What's the best poutine in Montreal?
- La Banquise
- Address: 994, rue Rachel E.
- Why You Should Go: This tourist haven is known for putting all manner of toppings on their piled-high poutines.
- Address: 3041, rue Notre-Dame O.
- Why You Should Go: A classic smoked meat and burger joint, the poutine served here is standard but never lackluster.
- Décarie Hot Dog
- Address: 953, boulevard Décarie
- Why You Should Go: This family-owned fast food joint serves a classic poutine you just can't beat
- Montreal Pool Room
- Address: 1217, boulevard Saint-Laurent
- Why You Should Go: A century-old classic, this downtown spot offers a traditional poutine experience.
- Patati Patata
- Address: 4177, boulevard Saint-Laurent
- Why You Should Go: Especially if you enjoy olives, this tiny Plateau diner's thin fries and tasty gravy are sure to win you over.
- Chez Ma Tante
- Maam Bolduc
- Chez Tousignant
- Address: 6956, rue Drolet
- Why You Should Go: This spot is a hipster take on the standard Quebec casse-croute, with burgers as well as a true Quebecois poutine.
What are the most notorious poutine spots in Montreal?
According to Google search data, these nine poutineries are the most talked-about in town. The list includes some local favourites we've already recommended, but it's worth noting these new additions:
- Ma Poule Mouillée
- Address: 969, rue Rachel E., Montreal, QC
- Why You Should Go: "My friend recommended this place to me and said this was the best poutine he’s ever had. So I figured I’d try it out, and man, am I impressed," said a Google reviewer.
- Poutineville Ontario
- Address: 1365, rue Ontario E., Montreal, QC
- Why You Should Go: "Always love coming here for some great flavors. You can make-your-own poutine here and play around with different gravies, variety of the cut of the potatoes and the restaurant offers an assortment of toppings and cheese options," a customer wrote on Google.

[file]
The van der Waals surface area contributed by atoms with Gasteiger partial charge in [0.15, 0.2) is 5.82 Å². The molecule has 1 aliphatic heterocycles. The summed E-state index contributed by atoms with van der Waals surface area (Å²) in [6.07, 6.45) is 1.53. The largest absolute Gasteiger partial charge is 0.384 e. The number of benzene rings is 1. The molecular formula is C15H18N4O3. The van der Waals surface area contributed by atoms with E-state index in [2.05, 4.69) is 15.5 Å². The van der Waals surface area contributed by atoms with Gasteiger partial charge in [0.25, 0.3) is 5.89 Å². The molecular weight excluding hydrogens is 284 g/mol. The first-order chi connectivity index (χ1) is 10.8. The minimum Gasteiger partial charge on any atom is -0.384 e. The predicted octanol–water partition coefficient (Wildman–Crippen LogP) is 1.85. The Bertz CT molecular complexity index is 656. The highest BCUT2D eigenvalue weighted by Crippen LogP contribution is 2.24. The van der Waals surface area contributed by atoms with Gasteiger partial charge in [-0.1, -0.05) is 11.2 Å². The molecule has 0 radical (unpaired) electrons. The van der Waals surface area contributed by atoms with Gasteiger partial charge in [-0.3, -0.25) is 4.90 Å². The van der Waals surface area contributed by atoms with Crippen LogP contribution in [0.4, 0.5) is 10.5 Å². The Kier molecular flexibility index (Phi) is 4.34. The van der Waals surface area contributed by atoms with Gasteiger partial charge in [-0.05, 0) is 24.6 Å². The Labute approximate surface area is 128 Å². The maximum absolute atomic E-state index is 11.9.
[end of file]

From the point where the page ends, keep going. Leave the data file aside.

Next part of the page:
- Address: 2497, chem. de Chambly, Longueuil, QC
- Why You Should Go: "Really good poutine with a lot of cheese and a fast service and good price," wrote a reviewer.
- Montréal poutine
- Address: 181, rue Saint-Paul E., Montreal, QC
- Why You Should Go: "One of the best poutines I’ve ever had. We did take-out and had the fried chicken poutine and the Montreal poutine, both were excellent," someone commented on Google.
- Restaurant Rest-Poutine
- Address: 554, boul. du Curé-Labelle, Blainville, QC
- Why You Should Go: "Cramped and cash-only... but the poutine is one of the best I've ever had," a Google review reads.
- Restaurant Paulo & Suzanne
- Address: 5501, boul. Gouin O., Montreal, QC
- Why You Should Go: "We ordered a traditional poutine and popcorn chicken poutine. The gravy was good and not too salty, the popcorn chicken was still crispy and the squeaky cheese was perfect," one customer stated in their Google review.
- Restaurant Chez Claudette
- Address: 351, ave. Laurier E., Montreal, QC
- Why You Should Go: "I've got to say, we absolutely loved the gravy and the cheese curds in this poutine. We ordered the Elvis and the Smoked meat poutine for a party of two and almost finished everything despite the relatively large portion sizes," a reviewer wrote.
- Restaurant Grégoire & fils
- Address: 975, boul. Saint-Jean-Baptiste, Mercier, QC
- Why You Should Go: "Delicious smoked meat sandwich and the poutine was awesome! Very friendly staff, and lightning fast service," said one satisfied reviewer.